By Peter Hartlaub / Posted at;Source: – SFGate – Welcome to Our San Francisco, a yearlong project looking at 150 years of the city’s history. Each week a different chapter will be explored in the newspaper, on SFChronicle.com, in Peter Hartlaub’s The Big Event blog on SFGate.com, and on social media at #OurSF.
This week’s chapter: San Francisco Sound and the Summer of Love.
The first time the words “San Francisco Sound” showed up in the San Francisco Chronicle, they appeared under (of all people) the byline of the television critic.
He was not a fan.
“There’s nothing wrong about enjoying the ‘San Francisco Sound,’ but don’t tell me it’s good music.” Terrence O’Flaherty wrote in a May 29, 1967, column. “ To get serious about it is like attributing philosophical and sociological undertones to ‘The Beverly Hillbillies.’”
The 1960s birthed a cultural revolution that changed San Francisco forever, and it was fueled by the music. From the emergence of bands such as Jefferson Airplane and the Grateful Dead in 1965, to the Summer of Love in 1967, musicians and promoters challenged a complacent society, then weathered the storm that followed.
Looking at newspaper articles from the era, it’s clear that this scene was created by institutions that protested the artists as much as the artists themselves. Even within the pages of The Chronicle, there seemed to be a civil war of words going on, which helped stoke the movement’s notoriety. “Ear-Splitting Sound of SF” read one Spring 1967 news headline, on the same day that music critic Ralph J. Gleason wrote a column praising the artist-fueled revolution.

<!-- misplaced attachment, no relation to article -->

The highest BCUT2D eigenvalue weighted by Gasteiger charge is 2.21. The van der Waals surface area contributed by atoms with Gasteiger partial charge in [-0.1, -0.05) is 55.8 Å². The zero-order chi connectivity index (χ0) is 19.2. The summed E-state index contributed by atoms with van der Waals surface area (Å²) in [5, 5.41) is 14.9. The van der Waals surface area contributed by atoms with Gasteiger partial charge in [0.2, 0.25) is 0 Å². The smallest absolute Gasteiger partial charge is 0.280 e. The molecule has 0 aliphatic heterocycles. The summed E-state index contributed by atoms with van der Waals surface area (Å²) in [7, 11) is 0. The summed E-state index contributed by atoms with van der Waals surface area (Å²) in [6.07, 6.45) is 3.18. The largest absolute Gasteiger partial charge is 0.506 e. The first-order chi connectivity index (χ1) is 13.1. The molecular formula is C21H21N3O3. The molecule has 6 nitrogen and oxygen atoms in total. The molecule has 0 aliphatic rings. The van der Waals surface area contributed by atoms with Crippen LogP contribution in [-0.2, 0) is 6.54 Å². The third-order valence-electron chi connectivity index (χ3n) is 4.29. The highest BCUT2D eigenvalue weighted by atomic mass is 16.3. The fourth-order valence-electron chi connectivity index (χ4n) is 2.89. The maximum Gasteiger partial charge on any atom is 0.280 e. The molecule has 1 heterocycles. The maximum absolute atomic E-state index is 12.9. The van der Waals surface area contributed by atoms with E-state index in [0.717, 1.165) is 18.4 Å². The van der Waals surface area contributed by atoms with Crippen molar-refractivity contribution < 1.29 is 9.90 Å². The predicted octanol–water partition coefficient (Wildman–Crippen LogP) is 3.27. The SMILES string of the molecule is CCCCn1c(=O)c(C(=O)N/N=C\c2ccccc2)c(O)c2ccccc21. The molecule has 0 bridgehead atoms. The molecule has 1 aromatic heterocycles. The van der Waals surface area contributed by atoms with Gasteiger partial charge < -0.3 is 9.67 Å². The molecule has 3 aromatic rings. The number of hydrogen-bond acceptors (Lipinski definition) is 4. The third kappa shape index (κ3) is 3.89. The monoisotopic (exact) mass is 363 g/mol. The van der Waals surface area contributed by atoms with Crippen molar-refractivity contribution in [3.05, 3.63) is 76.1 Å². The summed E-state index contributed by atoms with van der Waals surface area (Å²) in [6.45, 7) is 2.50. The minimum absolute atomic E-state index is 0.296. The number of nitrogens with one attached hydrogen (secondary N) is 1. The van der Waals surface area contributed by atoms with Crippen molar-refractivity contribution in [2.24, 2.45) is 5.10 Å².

“Who owns the street? Who owns the country?” Gleason wrote. “(The music scene) is a continuous color TV be-in with the greatest cast of all — human beings in full flower of exotic delight.”
While the Grateful Dead, Jefferson Airplane and Janis Joplin are the names most commonly associated with the San Francisco Sound, the true forefathers were two lesser-known bands: the Charlatans and the Beau Brummels.
The first mention in The San Francisco Chronicle of the musical wave to come was a July 25, 1965, notice for the Charlatans’ upcoming gig at the Red Dog Saloon, describing them as “five oddly-named young men with shoulder-length hair and other Edwardian affectations.”
A few other important early dates:
August 13, 1965: Marty Balin opened the Matrix, which featured, according to a Chronicle listing, “J.C. Burris playing the harmonica; also, a folk-singing group called jefferson airplane.” (In these early days, few even tried to describe the sound, let alone spell anyone’s name right. “The Jefferson Airplane, a folk-singing group led by Marty Balan … will use material of a Bob Dylan nature,” The Chronicle reported.)
Read and view more via…Source: Our SF: Music from the 1960s fuels a social revolution – SFGate